Think Before You Sue
For those who are wondering why I am posting so much this week, it is because I am away on vacation. I would like to take this opportunity to ask those of you who read my blog to ask questions and suggest future blog posts.
This post is not directly about contractor or homeowner issues, but I have been thinking lately about the stress of dealing with a lawsuit. Parties vary regarding their involvement in their own disputes. Some are happy to hand their claims over to an attorney and check in now and then, and others want to be directly involved and strategize about their claims. However, no matter how much or little involvement you choose, you should realize that lawsuits are extremely emotionally taxing.
First of all, the financial burden cannot be underestimated. Lawsuits are unpredictable. Even if your own attorney is prudent about expenses, he or she has no control about how the other side conducts themselves. Opposing counsel and/or parties can make life miserable and drive up costs. That's just the way it is. Even if you prevail in a lawsuit, there is frequently no guarantee that a judgment will be paid. Different states have different measures available for collection, but it is not usually easy.
Emotionally, lawsuits are difficult. You will be living with your dispute for a long time, and re-living unpleasant experiences every time there is discovery (written questions, document requests and depositions). Your suit will become a part of your life that feels like it never goes away. It is unlikely that a win will be a slam dunk. Ultimately you will probably settle for less than you had hoped for at the beginning.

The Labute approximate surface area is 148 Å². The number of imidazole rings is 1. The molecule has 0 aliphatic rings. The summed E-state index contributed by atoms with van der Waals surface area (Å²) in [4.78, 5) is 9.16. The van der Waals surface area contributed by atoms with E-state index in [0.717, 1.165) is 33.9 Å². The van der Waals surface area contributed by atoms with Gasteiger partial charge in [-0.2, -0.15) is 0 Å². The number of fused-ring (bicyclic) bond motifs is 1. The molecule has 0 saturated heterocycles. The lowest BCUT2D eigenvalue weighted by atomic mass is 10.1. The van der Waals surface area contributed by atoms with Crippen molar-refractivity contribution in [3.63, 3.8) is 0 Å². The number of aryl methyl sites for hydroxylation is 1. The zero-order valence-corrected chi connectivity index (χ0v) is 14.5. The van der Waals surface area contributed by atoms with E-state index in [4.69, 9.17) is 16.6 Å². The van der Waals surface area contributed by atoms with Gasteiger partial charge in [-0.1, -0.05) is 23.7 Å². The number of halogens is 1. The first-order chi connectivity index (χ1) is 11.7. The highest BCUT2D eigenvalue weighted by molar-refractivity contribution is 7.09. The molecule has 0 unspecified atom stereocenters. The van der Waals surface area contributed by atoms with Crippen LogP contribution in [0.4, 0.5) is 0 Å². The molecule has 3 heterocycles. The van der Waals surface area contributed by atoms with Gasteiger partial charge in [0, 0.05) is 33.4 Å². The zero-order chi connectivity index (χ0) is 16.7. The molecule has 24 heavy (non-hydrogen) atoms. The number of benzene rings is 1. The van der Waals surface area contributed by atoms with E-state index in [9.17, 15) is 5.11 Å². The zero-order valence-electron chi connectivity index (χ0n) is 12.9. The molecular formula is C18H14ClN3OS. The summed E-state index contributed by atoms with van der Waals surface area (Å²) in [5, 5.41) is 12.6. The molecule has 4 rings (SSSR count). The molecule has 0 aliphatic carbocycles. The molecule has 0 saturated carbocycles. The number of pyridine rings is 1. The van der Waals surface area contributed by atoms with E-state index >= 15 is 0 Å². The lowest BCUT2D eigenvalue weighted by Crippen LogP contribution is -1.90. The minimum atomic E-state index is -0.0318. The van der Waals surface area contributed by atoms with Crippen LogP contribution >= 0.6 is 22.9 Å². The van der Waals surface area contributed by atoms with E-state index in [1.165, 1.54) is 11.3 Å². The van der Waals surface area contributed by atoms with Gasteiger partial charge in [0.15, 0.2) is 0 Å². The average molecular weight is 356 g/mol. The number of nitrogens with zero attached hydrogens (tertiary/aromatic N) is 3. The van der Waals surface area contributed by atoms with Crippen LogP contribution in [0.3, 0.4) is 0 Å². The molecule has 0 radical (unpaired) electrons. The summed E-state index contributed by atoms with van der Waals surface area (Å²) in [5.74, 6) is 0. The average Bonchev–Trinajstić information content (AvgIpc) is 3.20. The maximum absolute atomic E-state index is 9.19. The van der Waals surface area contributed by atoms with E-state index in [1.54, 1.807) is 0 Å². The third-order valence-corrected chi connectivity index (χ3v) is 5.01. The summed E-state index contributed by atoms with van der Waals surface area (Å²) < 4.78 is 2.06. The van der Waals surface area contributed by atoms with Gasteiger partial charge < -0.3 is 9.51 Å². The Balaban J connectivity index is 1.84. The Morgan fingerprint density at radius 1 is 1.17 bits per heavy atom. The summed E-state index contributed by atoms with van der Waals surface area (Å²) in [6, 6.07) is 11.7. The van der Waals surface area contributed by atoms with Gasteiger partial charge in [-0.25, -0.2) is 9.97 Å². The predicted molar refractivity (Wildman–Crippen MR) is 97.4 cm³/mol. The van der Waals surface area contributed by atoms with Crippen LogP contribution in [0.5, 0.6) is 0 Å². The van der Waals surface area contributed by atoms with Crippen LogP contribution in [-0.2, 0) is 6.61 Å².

Why would a lawyer say all of this? The truth is, I am like a surgeon who does not want to do surgery unless it is medically necessary. Most cases settle. Clients have to understand that resolving disputes short of filing suit is usually a better option. Legal expenses have not accumulated extensively, and statistically, parties are much more likely to comply with negotiated settlements. Resolution is not left up to chance where twelve arbitrary jurors are deciding your fate, or a judge is making the decision for you. It is much better to maintain control over your own outcome.
I do not hesitate to advise my clients to file suit when it is necessary and recovering a judgment is feasible. Litigation is my forte along with arbitration and mediation. However, I do not recommend filing suit unless it is worth it, because the emotional and financial consequences are too high.